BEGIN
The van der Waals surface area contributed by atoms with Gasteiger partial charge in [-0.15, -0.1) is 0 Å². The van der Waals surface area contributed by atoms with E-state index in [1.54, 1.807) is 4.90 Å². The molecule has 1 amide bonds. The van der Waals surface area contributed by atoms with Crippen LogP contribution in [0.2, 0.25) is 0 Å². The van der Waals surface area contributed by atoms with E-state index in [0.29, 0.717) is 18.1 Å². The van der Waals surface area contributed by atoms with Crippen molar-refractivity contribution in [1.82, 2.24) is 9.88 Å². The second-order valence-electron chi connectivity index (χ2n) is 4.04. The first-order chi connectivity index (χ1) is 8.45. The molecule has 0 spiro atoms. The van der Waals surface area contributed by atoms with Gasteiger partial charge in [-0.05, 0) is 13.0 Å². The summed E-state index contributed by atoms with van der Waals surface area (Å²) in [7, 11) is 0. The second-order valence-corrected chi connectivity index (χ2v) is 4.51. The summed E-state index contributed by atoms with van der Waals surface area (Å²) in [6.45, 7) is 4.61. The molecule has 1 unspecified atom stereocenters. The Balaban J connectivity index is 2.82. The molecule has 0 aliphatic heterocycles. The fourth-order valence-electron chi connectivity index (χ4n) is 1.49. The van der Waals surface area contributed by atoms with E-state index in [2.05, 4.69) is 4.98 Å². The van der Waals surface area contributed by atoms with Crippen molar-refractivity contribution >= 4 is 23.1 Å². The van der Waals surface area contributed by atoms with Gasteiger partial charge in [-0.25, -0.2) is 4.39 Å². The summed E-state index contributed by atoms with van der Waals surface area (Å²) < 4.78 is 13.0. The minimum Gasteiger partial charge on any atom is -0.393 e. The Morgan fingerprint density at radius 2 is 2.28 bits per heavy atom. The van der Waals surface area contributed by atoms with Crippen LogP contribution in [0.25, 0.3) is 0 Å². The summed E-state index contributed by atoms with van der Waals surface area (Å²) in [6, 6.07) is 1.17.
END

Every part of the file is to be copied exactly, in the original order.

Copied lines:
The van der Waals surface area contributed by atoms with Gasteiger partial charge in [-0.15, -0.1) is 0 Å². The van der Waals surface area contributed by atoms with E-state index in [1.54, 1.807) is 4.90 Å². The molecule has 1 amide bonds. The van der Waals surface area contributed by atoms with Crippen LogP contribution in [0.2, 0.25) is 0 Å². The van der Waals surface area contributed by atoms with E-state index in [0.29, 0.717) is 18.1 Å². The van der Waals surface area contributed by atoms with Crippen molar-refractivity contribution in [1.82, 2.24) is 9.88 Å². The second-order valence-electron chi connectivity index (χ2n) is 4.04. The first-order chi connectivity index (χ1) is 8.45. The molecule has 0 spiro atoms. The van der Waals surface area contributed by atoms with Gasteiger partial charge in [-0.05, 0) is 13.0 Å². The summed E-state index contributed by atoms with van der Waals surface area (Å²) in [7, 11) is 0. The second-order valence-corrected chi connectivity index (χ2v) is 4.51. The summed E-state index contributed by atoms with van der Waals surface area (Å²) in [6.45, 7) is 4.61. The molecule has 1 unspecified atom stereocenters. The Balaban J connectivity index is 2.82. The molecule has 0 aliphatic heterocycles. The fourth-order valence-electron chi connectivity index (χ4n) is 1.49. The van der Waals surface area contributed by atoms with E-state index in [2.05, 4.69) is 4.98 Å². The van der Waals surface area contributed by atoms with Crippen molar-refractivity contribution >= 4 is 23.1 Å². The van der Waals surface area contributed by atoms with Gasteiger partial charge in [-0.25, -0.2) is 4.39 Å². The summed E-state index contributed by atoms with van der Waals surface area (Å²) < 4.78 is 13.0. The minimum Gasteiger partial charge on any atom is -0.393 e. The Morgan fingerprint density at radius 2 is 2.28 bits per heavy atom. The van der Waals surface area contributed by atoms with Crippen LogP contribution in [0.25, 0.3) is 0 Å². The summed E-state index contributed by atoms with van der Waals surface area (Å²) in [6, 6.07) is 1.17.